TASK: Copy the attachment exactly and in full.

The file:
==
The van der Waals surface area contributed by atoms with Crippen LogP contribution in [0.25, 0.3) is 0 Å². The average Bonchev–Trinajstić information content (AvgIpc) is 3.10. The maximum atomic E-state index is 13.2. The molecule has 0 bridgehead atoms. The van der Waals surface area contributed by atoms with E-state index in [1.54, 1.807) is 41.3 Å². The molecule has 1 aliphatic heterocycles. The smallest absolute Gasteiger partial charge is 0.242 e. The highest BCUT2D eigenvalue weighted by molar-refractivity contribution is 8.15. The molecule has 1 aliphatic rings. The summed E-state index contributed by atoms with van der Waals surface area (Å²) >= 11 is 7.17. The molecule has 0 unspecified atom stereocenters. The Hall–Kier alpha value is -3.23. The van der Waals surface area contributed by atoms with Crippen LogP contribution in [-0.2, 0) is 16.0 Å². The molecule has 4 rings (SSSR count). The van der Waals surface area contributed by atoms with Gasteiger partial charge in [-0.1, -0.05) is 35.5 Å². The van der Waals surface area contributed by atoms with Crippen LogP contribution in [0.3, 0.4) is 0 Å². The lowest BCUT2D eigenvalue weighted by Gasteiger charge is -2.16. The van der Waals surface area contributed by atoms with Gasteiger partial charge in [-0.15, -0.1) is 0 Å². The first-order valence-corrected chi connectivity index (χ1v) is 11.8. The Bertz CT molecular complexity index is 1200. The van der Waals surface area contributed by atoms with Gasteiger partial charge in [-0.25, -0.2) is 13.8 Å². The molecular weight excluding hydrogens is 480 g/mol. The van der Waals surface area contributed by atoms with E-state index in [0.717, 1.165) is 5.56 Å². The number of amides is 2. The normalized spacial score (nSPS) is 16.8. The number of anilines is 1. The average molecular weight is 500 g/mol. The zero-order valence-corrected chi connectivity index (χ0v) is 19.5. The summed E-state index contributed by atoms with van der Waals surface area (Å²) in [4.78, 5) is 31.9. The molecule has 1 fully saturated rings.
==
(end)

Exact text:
The van der Waals surface area contributed by atoms with Crippen LogP contribution in [0.25, 0.3) is 0 Å². The average Bonchev–Trinajstić information content (AvgIpc) is 3.10. The maximum atomic E-state index is 13.2. The molecule has 0 bridgehead atoms. The van der Waals surface area contributed by atoms with E-state index in [1.54, 1.807) is 41.3 Å². The molecule has 1 aliphatic heterocycles. The smallest absolute Gasteiger partial charge is 0.242 e. The highest BCUT2D eigenvalue weighted by molar-refractivity contribution is 8.15. The molecule has 1 aliphatic rings. The summed E-state index contributed by atoms with van der Waals surface area (Å²) >= 11 is 7.17. The molecule has 0 unspecified atom stereocenters. The Hall–Kier alpha value is -3.23. The van der Waals surface area contributed by atoms with Crippen LogP contribution in [-0.2, 0) is 16.0 Å². The molecule has 4 rings (SSSR count). The van der Waals surface area contributed by atoms with Gasteiger partial charge in [-0.1, -0.05) is 35.5 Å². The van der Waals surface area contributed by atoms with Crippen LogP contribution in [0.3, 0.4) is 0 Å². The lowest BCUT2D eigenvalue weighted by Gasteiger charge is -2.16. The van der Waals surface area contributed by atoms with Gasteiger partial charge in [-0.15, -0.1) is 0 Å². The first-order valence-corrected chi connectivity index (χ1v) is 11.8. The Bertz CT molecular complexity index is 1200. The van der Waals surface area contributed by atoms with Gasteiger partial charge in [-0.25, -0.2) is 13.8 Å². The molecular weight excluding hydrogens is 480 g/mol. The van der Waals surface area contributed by atoms with E-state index in [0.717, 1.165) is 5.56 Å². The number of amides is 2. The normalized spacial score (nSPS) is 16.8. The number of anilines is 1. The average molecular weight is 500 g/mol. The zero-order valence-corrected chi connectivity index (χ0v) is 19.5. The summed E-state index contributed by atoms with van der Waals surface area (Å²) in [4.78, 5) is 31.9. The molecule has 1 fully saturated rings.